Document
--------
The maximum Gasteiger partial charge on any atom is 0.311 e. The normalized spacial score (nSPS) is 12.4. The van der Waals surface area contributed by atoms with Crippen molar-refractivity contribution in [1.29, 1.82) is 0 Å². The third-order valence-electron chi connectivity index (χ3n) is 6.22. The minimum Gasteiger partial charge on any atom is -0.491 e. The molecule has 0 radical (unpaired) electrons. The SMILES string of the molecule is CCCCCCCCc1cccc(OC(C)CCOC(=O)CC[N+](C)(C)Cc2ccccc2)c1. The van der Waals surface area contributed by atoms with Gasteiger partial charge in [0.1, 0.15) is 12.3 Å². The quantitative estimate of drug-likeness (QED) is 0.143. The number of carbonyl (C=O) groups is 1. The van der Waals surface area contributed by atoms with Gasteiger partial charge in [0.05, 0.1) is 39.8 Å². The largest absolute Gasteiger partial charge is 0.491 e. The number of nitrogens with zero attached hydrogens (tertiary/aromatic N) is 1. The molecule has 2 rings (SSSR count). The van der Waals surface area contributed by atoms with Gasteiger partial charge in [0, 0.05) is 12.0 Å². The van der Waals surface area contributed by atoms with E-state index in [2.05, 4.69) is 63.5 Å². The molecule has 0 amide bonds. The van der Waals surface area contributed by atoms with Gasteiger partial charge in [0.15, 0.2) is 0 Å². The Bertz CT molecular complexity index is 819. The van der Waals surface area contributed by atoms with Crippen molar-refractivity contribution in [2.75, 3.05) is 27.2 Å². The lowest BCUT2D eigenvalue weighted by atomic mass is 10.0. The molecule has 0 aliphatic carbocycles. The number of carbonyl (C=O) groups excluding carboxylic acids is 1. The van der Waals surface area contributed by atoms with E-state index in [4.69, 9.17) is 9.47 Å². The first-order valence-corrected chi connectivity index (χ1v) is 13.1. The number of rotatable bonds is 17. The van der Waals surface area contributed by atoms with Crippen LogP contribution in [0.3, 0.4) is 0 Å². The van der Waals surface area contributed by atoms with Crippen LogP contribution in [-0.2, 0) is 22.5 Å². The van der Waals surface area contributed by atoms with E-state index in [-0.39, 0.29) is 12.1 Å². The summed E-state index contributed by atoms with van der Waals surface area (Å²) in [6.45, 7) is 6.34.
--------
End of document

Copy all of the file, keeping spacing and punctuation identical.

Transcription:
The maximum Gasteiger partial charge on any atom is 0.311 e. The normalized spacial score (nSPS) is 12.4. The van der Waals surface area contributed by atoms with Crippen molar-refractivity contribution in [1.29, 1.82) is 0 Å². The third-order valence-electron chi connectivity index (χ3n) is 6.22. The minimum Gasteiger partial charge on any atom is -0.491 e. The molecule has 0 radical (unpaired) electrons. The SMILES string of the molecule is CCCCCCCCc1cccc(OC(C)CCOC(=O)CC[N+](C)(C)Cc2ccccc2)c1. The van der Waals surface area contributed by atoms with Gasteiger partial charge in [0.1, 0.15) is 12.3 Å². The quantitative estimate of drug-likeness (QED) is 0.143. The number of carbonyl (C=O) groups is 1. The van der Waals surface area contributed by atoms with Gasteiger partial charge in [0.05, 0.1) is 39.8 Å². The largest absolute Gasteiger partial charge is 0.491 e. The number of nitrogens with zero attached hydrogens (tertiary/aromatic N) is 1. The molecule has 2 rings (SSSR count). The van der Waals surface area contributed by atoms with Gasteiger partial charge in [0, 0.05) is 12.0 Å². The van der Waals surface area contributed by atoms with E-state index in [2.05, 4.69) is 63.5 Å². The molecule has 0 amide bonds. The van der Waals surface area contributed by atoms with Gasteiger partial charge in [0.15, 0.2) is 0 Å². The Bertz CT molecular complexity index is 819. The van der Waals surface area contributed by atoms with Crippen molar-refractivity contribution in [2.75, 3.05) is 27.2 Å². The lowest BCUT2D eigenvalue weighted by atomic mass is 10.0. The molecule has 0 aliphatic carbocycles. The number of carbonyl (C=O) groups excluding carboxylic acids is 1. The van der Waals surface area contributed by atoms with E-state index in [4.69, 9.17) is 9.47 Å². The first-order valence-corrected chi connectivity index (χ1v) is 13.1. The number of rotatable bonds is 17. The van der Waals surface area contributed by atoms with Crippen LogP contribution in [0.3, 0.4) is 0 Å². The van der Waals surface area contributed by atoms with Crippen LogP contribution in [-0.2, 0) is 22.5 Å². The van der Waals surface area contributed by atoms with E-state index in [-0.39, 0.29) is 12.1 Å². The summed E-state index contributed by atoms with van der Waals surface area (Å²) in [6.45, 7) is 6.34.